By Chris Joseph
By Michael E. Miller
By Kyle Swenson
By David Villano
By Kyle Swenson
By John Thomason
By Michele Eve
How's this for a cool concept? Solicit works of art in various media from more than a hundred top South Florida artists, then raffle everything off ßso that all raffle participants take home a piece of original art. The holder of the first randomly drawn ticket, for example, is entitled to the work of his or her choice, and so on, until all the art is gone. The money goes to the sponsoring institution.
That's the ingenious idea behind "Abracadabra: Third Annual Fund-Raising Art Exhibition and Raffle," now at the Art and Culture Center of Hollywood. Of course, the raffle tickets do run $375 each, but considering some of the talents involved in the exhibition, that's easily a fair price to walk off with one of their works.
"Abracadabra" is just one of four exhibitions currently on view at the Art and Culture Center, and since its raison d'être is the raffle, it's about as coherent as you might expect it to be, which is to say not coherent at all. The art is all over the place, as if an eclectic collector decided to hold a yard sale. There's no rhyme or reason here; the diversity of artists and styles is exactly the point. There are, however, wonderful works by some of our best area artists, including Eduardo del Valle and Mirta Gomez, Timothy Leistner, Skot Olsen, Carol Prusa, Karen Rifas, and Steven Sylvester, to name just a few.
In sharp contrast, an almost single-minded focus underlies "Doug Crocco: Entropy," which occupies the center's long, narrow middle gallery. There are fewer than a dozen works here, executed in colored pencil on paper, and all but a couple are built around words: "SEIZE THE FUTURE, A COLD EMBRACE, HOLD ON TO OUR LOVE," all presented in distinctive typefaces. I'm not sure Crocco gets quite the same mileage out of his wordplay as such artists as, say, Ed Ruscha and Jack Pierson. But his work is pleasing enough — a sort of palate cleanser between "Abracadabra" and what is to come.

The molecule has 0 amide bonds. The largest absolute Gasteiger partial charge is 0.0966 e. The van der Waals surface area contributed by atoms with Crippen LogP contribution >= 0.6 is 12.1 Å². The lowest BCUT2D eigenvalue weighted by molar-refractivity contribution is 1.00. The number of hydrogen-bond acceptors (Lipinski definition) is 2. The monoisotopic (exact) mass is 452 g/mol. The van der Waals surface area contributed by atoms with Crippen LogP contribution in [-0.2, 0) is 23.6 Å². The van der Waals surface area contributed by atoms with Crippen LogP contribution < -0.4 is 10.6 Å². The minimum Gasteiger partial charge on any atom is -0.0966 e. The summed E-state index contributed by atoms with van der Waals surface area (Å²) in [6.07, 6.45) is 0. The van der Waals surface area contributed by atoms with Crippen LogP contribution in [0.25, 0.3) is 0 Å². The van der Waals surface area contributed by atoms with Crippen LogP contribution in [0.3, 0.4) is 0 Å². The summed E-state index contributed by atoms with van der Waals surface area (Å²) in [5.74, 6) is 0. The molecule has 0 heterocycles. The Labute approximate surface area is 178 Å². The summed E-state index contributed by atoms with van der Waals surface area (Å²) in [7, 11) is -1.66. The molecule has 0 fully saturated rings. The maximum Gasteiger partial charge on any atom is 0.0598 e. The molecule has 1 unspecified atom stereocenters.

Crocco's straightforwardness hardly prepares us for the exhibition that's crammed into the center's tiniest gallery, which measures perhaps only 12 by 15 feet and has been repainted for the occasion with vertical stripes of bold color. "Balbone Martinez: Speaking in Parables Will Get You Nowhere With This Crowd" is actually the work of a pair of artists, Michael Balbone and Emily Martinez, working in collaboration. Their little grab bag of a show, consisting of not quite four dozen pieces of varying sizes and in various media, lives up to its pull-you-in title.
The rack card for the show describes Balbone and Martinez's methodology as "primarily based upon recycling trash and found imagery," and they have assembled a veritable treasure-trove of quirky odds and ends. Among the components of their installation are pieces that play on religious iconography, with an irreverent twist — a Last Supper in which the participants have all been affixed with oversized doll eyes, for instance, or a pairing of the Sphinx and the Great Pyramid couched among words that add up to a paranoid diatribe. An advertising placard such as you might find in a store or restaurant includes the declaration "WISHES WON'T DO DISHES" as well as the politically incorrect addendum "BUT MEXICANS WILL."
Balbone and Martinez are playing with matters of context and interpretation, and the information overload they supply is initially exhilarating. Then a sort of aesthetic delirium sets in, and you may find yourself ready for another contrast, which is readily supplied in the center's Project Room. There you'll find "Dinorah de Jesús Rodríguez: Ellos y Nosotros — Them and Us," a comparatively stark but seductive installation that takes full advantage of the bifurcated space.
In the first half of the room hangs a large, white birdcage. It takes a moment to notice that the cage is both bottomless and doorless and hence useless, at least with regard to its intended purpose. The other half of the room holds its counterpart, a freestanding cage that is also bottomless, and although it has doors, they are open. Both cages have spotlights trained on them, and each is accompanied by a ceiling projection of 16-millimeter found footage (including bird imagery) that has been manipulated and set to the sounds of the seashore.
Aside from Art Basel Miami Beach and its ilk, it's not often that we're confronted with so much art at once in one place. But this quartet of tonic shows is a welcome reminder of what, at its best, we've come to expect from the Art and Culture Center of Hollywood. The center has stumbled in the past year by emphasizing Miami-based art. There's plenty of Miami art here, but it's given a broader context that's cause for guarded optimism. Now if I could just scrape together 375 bucks for that "Abracadabra" raffle...